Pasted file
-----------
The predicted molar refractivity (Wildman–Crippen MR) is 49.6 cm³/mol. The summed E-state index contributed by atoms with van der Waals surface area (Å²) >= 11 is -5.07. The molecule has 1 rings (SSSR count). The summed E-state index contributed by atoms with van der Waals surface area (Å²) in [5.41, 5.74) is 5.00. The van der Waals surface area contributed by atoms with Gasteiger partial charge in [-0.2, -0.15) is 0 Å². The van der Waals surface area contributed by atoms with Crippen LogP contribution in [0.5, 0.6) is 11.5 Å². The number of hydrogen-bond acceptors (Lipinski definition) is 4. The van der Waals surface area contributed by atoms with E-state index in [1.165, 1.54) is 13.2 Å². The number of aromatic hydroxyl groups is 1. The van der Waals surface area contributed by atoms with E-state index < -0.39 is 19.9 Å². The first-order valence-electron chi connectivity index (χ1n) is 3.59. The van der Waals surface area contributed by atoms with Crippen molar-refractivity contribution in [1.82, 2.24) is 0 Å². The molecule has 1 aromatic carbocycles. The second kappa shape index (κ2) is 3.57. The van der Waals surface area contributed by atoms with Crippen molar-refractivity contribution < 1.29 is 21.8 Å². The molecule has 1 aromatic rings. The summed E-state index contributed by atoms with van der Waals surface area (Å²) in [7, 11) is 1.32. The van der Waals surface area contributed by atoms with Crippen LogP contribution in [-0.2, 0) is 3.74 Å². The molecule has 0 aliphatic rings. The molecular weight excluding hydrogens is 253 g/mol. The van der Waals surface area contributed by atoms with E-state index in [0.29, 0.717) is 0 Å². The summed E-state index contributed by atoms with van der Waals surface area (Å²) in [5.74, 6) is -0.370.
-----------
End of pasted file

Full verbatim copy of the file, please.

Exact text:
The predicted molar refractivity (Wildman–Crippen MR) is 49.6 cm³/mol. The summed E-state index contributed by atoms with van der Waals surface area (Å²) >= 11 is -5.07. The molecule has 1 rings (SSSR count). The summed E-state index contributed by atoms with van der Waals surface area (Å²) in [5.41, 5.74) is 5.00. The van der Waals surface area contributed by atoms with Gasteiger partial charge in [-0.2, -0.15) is 0 Å². The van der Waals surface area contributed by atoms with Crippen LogP contribution in [0.5, 0.6) is 11.5 Å². The number of hydrogen-bond acceptors (Lipinski definition) is 4. The van der Waals surface area contributed by atoms with E-state index in [1.165, 1.54) is 13.2 Å². The number of aromatic hydroxyl groups is 1. The van der Waals surface area contributed by atoms with E-state index < -0.39 is 19.9 Å². The first-order valence-electron chi connectivity index (χ1n) is 3.59. The van der Waals surface area contributed by atoms with Crippen molar-refractivity contribution in [1.82, 2.24) is 0 Å². The molecule has 1 aromatic carbocycles. The second kappa shape index (κ2) is 3.57. The van der Waals surface area contributed by atoms with Crippen molar-refractivity contribution < 1.29 is 21.8 Å². The molecule has 1 aromatic rings. The summed E-state index contributed by atoms with van der Waals surface area (Å²) in [7, 11) is 1.32. The van der Waals surface area contributed by atoms with Crippen LogP contribution in [-0.2, 0) is 3.74 Å². The molecule has 0 aliphatic rings. The molecular weight excluding hydrogens is 253 g/mol. The van der Waals surface area contributed by atoms with E-state index in [0.29, 0.717) is 0 Å². The summed E-state index contributed by atoms with van der Waals surface area (Å²) in [5.74, 6) is -0.370.